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On Thu, Feb 15, 2018 at 01:39:13PM +1000, Nick Coghlan wrote:
There are tests that ensure IP addresses don't implement __index__, and the pragmatic reason for that is the downside you mentioned: to ensure they can't be used as indices, slice endpoints, or range endpoints.
If it is an intentional decision to disallow treating IP addresses as integers implicitly, I guess that is definite then. No change. I can see that this is a reasonable decision for pragmatic reasons.
However, for the record (and under no illusion that I'll change your mind wink) ...
While IP addresses can be converted to an integer, they are not integers in any mathematical sense, and it doesn't make sense to treat them that way.
I really don't think this is strictly correct. IP addresses already support adding to regular ints, and conceptually they are indexes into a 32-bit or 128-bit space. They define "successor" and "predecessor" relations via addition and subtraction, which is pretty much all you need to build all other int operations from, mathematically speaking. (Actually, you don't even need predecessor.) I think there's a good case to make that they are ordinal numbers (each IP address uniquely specifies a logical position in a sequence from 0 to 2**32-1).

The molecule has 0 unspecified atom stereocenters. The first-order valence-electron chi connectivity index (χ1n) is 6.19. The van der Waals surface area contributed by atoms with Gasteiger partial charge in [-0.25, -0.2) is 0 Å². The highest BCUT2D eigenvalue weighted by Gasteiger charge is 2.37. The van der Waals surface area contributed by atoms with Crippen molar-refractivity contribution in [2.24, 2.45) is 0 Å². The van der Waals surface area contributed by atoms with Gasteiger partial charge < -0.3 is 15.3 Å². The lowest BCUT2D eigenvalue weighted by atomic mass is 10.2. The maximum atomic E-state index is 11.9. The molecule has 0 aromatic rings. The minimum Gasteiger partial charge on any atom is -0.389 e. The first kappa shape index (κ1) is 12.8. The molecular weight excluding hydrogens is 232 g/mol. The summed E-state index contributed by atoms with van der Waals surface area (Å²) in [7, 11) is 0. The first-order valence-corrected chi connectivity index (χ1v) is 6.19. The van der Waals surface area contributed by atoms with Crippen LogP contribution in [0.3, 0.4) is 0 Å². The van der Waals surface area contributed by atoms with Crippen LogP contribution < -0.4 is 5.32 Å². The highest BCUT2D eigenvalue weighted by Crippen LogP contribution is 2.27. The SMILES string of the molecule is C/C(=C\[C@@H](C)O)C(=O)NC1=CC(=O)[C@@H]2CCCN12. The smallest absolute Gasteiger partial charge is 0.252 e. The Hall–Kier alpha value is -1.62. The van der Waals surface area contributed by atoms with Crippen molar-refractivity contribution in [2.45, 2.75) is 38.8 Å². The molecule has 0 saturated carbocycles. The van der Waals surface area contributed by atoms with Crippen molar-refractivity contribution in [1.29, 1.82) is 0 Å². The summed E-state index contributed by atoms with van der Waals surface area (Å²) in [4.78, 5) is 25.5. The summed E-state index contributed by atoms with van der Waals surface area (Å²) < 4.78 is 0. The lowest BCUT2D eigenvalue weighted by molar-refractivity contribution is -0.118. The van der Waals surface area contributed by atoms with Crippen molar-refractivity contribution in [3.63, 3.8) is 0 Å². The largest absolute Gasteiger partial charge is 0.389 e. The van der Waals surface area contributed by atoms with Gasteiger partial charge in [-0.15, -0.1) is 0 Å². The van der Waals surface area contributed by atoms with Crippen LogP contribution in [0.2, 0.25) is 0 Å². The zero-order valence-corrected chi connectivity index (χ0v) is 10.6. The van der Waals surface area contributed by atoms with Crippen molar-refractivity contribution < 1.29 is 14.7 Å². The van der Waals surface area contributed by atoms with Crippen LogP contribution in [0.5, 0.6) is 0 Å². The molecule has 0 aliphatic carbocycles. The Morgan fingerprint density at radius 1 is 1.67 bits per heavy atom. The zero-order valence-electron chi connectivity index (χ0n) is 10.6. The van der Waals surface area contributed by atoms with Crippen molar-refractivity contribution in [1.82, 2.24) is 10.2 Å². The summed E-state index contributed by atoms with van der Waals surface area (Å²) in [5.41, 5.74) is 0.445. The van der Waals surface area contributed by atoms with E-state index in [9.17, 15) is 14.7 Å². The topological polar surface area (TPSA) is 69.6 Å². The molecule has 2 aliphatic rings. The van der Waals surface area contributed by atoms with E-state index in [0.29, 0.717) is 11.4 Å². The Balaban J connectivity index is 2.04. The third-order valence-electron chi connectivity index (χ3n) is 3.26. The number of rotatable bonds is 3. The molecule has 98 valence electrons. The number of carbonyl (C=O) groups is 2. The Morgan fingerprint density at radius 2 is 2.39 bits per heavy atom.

Python ints already do quadruple duty as:
ordinal numbers, e.g. indexing, "string".find("r");
cardinal numbers, e.g. counting, len("string");
nominal numbers, e.g. id(obj);
subset of the Reals in the numeric tower.
But anyway, at this point the discussion is getting rather esoteric. I accept the argument from pragmatism that the benefit of supporting __index__ is less than the disadvantage, so I think we're done here :-)